*This page presents an explanation of some fundamental concepts regarding statistics. In the connected pages you can find:*

*A glossary of the most important terms generally associated with Introduction to statistics**Selected contributions of other WorldSupporters regarding Introduction to statistics**Practice questions for Introduction to statistics**Tips, explanations and examples per topic when encountering, understanding and applying statistics (feel free to explore!)**Updates of contributions by WorldSupporter Statistics*

As a behavioral scientist, it is important to understand statistics. Research is namely conducted using empirical techniques, of which statistics is an essential part. When you understand which technique should be applied in which situation, you can use statistics correctly.

*Statistics* comprises the arithmetic procedures to organize, sum up and interpret information. By means of statistics you can note information in a compact manner. The aim of statistics is twofold: 1) organizing and summing up of information, in order to publish research results and 2) answering research questions, which are formed by the researcher beforehand. Many students struggle with statistics. Hence, this page explains the most important and frequently occurring topics. Statistics is not something to panic about, but without studying it may be quite hard. Hopefully, the statistics related contributions gathered here will enlighten some part(s) of statistics for you.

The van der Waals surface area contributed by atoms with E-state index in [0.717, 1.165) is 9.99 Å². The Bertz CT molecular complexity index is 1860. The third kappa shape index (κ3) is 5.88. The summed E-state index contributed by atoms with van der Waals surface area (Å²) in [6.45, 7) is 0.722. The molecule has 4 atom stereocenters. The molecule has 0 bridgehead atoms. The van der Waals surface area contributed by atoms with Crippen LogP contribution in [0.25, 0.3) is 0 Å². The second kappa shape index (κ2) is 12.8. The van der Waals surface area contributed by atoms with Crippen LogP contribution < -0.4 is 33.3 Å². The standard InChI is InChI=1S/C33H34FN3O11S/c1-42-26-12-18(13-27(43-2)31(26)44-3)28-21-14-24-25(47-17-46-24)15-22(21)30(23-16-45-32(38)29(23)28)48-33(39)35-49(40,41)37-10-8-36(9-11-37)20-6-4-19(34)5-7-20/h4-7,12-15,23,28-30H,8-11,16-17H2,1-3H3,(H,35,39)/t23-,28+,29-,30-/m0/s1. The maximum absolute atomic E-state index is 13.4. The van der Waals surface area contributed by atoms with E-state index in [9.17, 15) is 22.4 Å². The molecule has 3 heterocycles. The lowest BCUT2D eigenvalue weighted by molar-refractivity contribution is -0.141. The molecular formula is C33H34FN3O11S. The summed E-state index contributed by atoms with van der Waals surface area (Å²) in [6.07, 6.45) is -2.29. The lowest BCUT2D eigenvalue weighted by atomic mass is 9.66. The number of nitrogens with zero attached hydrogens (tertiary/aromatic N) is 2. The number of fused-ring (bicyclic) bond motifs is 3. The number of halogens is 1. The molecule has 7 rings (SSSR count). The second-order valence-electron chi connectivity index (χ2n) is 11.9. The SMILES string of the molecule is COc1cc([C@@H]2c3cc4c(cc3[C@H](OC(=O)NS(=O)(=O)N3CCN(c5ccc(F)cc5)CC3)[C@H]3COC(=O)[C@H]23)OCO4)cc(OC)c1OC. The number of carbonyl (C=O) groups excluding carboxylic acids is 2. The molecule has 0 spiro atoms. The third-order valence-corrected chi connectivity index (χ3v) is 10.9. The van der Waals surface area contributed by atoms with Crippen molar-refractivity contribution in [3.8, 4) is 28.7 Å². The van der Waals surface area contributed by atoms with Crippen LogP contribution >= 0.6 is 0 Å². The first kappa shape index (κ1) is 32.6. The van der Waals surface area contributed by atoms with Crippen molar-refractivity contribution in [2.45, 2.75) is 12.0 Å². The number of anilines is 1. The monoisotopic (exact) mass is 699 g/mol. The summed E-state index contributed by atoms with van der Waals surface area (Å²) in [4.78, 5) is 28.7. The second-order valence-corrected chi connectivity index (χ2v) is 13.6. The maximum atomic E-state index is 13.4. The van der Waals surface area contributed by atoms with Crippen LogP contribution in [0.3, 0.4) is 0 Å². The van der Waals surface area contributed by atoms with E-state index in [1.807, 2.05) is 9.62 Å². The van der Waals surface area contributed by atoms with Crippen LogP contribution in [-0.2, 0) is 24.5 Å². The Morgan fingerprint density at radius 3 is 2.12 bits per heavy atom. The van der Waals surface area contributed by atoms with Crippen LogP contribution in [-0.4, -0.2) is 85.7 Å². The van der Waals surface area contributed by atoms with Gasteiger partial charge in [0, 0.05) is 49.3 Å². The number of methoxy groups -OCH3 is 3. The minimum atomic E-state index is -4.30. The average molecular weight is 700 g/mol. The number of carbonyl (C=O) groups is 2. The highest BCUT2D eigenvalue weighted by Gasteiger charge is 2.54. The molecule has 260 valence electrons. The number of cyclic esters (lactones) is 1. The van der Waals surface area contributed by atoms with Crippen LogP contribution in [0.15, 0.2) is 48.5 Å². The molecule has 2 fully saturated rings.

### Introduction to statistics

Often, research is conducted to examine the association between variables. A *variable* is a characteristic or condition that is changeable, or has different values for different individuals, for example age. These are *person variables*. But, variables can also apply to characteristics of the surroundings, for example temperature. Here, they are called *environmental variables*. Variables are noted by means of letters, for example variable X and variable Y. There are different kinds of variables. An *independent variable* is a variable that is being manipulated by the researcher. It often comprises two or more conditions, to which participants are being exposed. The *dependent variable* is the variable that is being observed after manipulating the observed variable. It shows what the effect is of the different conditions of the independent variable. Often, a *control group* is used in an experiment. This group receives no treatment or a placebo to see if there is a difference between the experimental condition and the control group. Variables can also be subdivided into discrete and continuous variables. A *discrete variable* comprises different categories. For example, a class can consist of 18 or 19 children, but can not consist of 18.5 children. For a *continuous variable*, there are infinite numbers or values possible between two observed values. Think for example of length and weight.